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AFRICAAM 18A: Jazz History: Ragtime to Bebop, 1900-1940 (MUSIC 18A)

From the beginning of jazz to the war years.
Terms: Win | Units: 3 | UG Reqs: GER:DB-Hum, GER:EC-AmerCul, WAY-A-II
Instructors: Low, M. (PI)

AFRICAAM 18B: Jazz History: Bebop to Present, 1940-Present (AMSTUD 18B, MUSIC 18B)

Modern jazz styles from Bebop to the current scene. Emphasis is on the significant artists of each style.
Terms: Spr | Units: 3 | UG Reqs: GER:DB-Hum, GER:EC-AmerCul, WAY-A-II

AFRICAAM 19: Studies in Music, Media, and Popular Culture: The Soul Tradition in African American Music (AMSTUD 147J, CSRE 147J, MUSIC 147J, MUSIC 247J)

1960s and 70s Black music, including rhythm and blues, Motown, Southern soul, funk, Philadelphia soul, and disco. Its origins in blues, gospel, and jazz to its influence on today's r&b, hip hop, and dance music. Soul's cultural influence and global reach; its interaction with politics, racism, gender, place, technology, and the economy. Synchronous and asynchronous remote learning, with class discussions, small-group activities, guest presenters, and opportunities for activism. Pre-/co-requisite (for music majors): MUSIC 22. (WIM at 4 units only.)
Last offered: Autumn 2020 | UG Reqs: GER:DB-Hum, GER:EC-AmerCul, WAY-A-II, WAY-EDP

AFRICAAM 20A: Jazz Theory (MUSIC 20A)

Introduces the language and sounds of jazz through listening, analysis, and compositional exercises. Students apply the fundamentals of music theory to the study of jazz. Prerequisite: Music 19, consent of instructor, or satisfactory demonstration of basic musical skills proficiency on qualifying examination on first day of class. This class is closed by design. Please register on the waitlist and show up on the first day of class to receive a permission number for enrollment.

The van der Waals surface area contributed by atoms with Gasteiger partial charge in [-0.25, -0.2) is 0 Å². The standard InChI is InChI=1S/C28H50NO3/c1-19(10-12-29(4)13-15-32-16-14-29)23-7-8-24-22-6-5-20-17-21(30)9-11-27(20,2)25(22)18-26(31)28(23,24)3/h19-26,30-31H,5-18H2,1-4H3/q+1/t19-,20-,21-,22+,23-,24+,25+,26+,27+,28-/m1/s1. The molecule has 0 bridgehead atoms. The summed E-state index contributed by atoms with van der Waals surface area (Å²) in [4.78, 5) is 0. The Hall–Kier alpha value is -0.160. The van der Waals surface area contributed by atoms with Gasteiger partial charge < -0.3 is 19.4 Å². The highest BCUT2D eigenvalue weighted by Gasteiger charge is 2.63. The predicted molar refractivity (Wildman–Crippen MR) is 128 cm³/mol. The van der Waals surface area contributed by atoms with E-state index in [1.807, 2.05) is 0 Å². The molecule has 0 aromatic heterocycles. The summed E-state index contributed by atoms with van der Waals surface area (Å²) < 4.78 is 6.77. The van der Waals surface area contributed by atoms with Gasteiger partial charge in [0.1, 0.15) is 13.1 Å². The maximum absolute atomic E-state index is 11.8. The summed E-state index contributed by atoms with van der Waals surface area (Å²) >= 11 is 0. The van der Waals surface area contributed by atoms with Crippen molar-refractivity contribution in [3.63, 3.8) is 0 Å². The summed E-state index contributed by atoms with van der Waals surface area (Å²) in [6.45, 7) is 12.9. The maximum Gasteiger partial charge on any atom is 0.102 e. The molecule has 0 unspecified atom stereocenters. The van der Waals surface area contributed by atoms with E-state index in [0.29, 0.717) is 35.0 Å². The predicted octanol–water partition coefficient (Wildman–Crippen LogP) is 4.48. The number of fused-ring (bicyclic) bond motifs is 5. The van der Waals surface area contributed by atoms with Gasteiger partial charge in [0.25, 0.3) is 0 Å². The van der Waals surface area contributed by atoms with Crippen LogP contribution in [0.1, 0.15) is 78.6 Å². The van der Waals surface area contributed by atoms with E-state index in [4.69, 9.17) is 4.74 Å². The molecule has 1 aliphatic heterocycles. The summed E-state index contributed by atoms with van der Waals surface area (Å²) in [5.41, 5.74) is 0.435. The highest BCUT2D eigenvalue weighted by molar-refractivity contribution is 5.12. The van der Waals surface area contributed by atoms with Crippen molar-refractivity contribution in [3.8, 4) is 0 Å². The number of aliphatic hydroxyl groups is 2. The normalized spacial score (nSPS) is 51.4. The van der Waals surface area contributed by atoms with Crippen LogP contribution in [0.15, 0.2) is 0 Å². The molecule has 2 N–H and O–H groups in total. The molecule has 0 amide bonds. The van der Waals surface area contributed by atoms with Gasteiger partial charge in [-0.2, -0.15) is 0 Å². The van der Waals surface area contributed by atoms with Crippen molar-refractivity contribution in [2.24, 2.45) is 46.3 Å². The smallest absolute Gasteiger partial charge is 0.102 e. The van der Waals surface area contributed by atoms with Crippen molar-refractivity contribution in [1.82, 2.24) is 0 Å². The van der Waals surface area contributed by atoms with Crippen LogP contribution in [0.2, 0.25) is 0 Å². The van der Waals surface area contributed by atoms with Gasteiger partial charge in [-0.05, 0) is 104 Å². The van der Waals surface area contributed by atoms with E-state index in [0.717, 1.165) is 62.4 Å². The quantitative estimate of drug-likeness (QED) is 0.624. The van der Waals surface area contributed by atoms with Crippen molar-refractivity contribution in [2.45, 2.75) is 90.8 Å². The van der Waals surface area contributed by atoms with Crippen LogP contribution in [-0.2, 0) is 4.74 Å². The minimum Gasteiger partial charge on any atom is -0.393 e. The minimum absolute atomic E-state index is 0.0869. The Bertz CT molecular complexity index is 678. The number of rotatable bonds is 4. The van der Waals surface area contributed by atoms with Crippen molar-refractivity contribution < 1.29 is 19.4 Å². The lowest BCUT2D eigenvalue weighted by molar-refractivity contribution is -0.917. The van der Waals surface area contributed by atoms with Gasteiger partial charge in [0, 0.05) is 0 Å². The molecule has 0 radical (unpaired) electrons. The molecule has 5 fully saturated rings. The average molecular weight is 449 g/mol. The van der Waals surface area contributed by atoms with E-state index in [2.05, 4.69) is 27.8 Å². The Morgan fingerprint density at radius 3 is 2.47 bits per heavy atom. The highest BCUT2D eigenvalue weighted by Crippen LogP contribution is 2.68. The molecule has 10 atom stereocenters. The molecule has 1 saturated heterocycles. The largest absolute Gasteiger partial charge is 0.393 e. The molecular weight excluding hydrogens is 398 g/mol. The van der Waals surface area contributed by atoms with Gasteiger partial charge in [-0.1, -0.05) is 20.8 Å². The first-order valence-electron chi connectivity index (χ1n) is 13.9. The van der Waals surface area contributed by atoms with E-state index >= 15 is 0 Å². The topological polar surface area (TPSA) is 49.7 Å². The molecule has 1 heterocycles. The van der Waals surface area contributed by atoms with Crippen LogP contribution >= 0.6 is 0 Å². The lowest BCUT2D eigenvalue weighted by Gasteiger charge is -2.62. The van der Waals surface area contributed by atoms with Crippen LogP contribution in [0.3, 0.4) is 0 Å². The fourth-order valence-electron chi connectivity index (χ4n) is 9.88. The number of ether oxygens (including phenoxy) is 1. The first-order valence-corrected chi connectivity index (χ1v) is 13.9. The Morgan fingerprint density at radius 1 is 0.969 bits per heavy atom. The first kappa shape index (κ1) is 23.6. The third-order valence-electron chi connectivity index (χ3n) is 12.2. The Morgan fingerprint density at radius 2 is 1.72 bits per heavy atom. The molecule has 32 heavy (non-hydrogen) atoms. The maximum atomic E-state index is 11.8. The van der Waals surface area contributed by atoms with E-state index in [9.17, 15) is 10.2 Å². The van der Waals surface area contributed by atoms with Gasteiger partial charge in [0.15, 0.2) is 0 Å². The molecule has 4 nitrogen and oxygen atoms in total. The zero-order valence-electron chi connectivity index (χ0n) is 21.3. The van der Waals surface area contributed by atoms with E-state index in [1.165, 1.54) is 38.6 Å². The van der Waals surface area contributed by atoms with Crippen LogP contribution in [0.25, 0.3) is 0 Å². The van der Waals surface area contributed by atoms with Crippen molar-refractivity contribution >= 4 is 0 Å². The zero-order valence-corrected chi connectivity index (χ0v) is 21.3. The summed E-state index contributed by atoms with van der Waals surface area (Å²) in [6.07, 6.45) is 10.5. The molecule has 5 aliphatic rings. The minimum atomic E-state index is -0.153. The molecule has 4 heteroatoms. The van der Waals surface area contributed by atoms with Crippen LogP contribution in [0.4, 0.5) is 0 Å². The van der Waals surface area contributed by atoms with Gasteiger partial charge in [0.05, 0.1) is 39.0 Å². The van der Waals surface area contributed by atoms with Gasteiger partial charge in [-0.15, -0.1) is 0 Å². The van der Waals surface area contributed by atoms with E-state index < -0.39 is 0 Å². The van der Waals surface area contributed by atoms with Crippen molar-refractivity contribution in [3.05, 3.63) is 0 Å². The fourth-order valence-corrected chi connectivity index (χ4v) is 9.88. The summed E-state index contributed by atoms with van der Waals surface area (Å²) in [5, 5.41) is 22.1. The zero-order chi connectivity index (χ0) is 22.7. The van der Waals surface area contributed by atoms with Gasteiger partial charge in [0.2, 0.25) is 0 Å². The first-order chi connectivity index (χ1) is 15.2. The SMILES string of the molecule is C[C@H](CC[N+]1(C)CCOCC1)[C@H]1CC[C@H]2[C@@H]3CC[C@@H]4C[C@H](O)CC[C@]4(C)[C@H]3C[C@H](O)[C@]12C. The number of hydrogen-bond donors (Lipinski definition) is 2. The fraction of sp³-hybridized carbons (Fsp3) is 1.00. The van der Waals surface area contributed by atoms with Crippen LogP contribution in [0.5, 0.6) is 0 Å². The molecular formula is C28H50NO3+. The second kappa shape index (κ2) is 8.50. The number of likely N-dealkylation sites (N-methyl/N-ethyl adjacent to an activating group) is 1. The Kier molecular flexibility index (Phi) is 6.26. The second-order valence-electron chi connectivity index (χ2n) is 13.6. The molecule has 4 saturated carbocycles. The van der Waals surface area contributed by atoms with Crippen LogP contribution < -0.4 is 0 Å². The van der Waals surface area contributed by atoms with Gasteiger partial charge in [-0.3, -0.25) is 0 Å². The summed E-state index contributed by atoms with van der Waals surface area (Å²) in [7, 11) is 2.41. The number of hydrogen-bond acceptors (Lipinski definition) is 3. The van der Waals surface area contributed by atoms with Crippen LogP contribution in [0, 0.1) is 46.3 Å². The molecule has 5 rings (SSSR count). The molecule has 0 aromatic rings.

Terms: Aut | Units: 3 | UG Reqs: GER:DB-Hum, WAY-A-II, WAY-CE
Instructors: Nadel, J. (PI)

AFRICAAM 30: The Egyptians (CLASSICS 82, HISTORY 48, HISTORY 148)

This course traces the emergence and development of the distinctive cultural world of the ancient Egyptians over nearly 4,000 years. Through archaeological and textual evidence, we will investigate the social structures, religious beliefs, and expressive traditions that framed life and death in this extraordinary region. Students with or without prior background are equally encouraged.
Last offered: Autumn 2020 | UG Reqs: GER:DB-Hum, GER:EC-GlobalCom, WAY-A-II, WAY-SI

AFRICAAM 43: Introduction to English III: Introduction to African American Literature (AMSTUD 12A, ENGLISH 12A)

In his bold study, What Was African American Literature?, Kenneth Warren defines African American literature as a late nineteenth- to mid-twentieth-century response to the nation's Jim Crow segregated order. But in the aftermath of the Jim Crow era and the Civil Rights movement, can critics still speak, coherently, of "African American literature"? And how does this political conception of African American literary production compare with accounts grounded in black language and culture? Taking up Warren's intervention, this course will explore African American literature from its earliest manifestations in the spirituals and slave narratives to texts composed at the height of desegregation and decolonization struggles at mid-century and beyond. English majors must take this class for 5 units.
Terms: Spr | Units: 3-5 | UG Reqs: GER:DB-Hum, GER:EC-AmerCul, WAY-A-II, WAY-EDP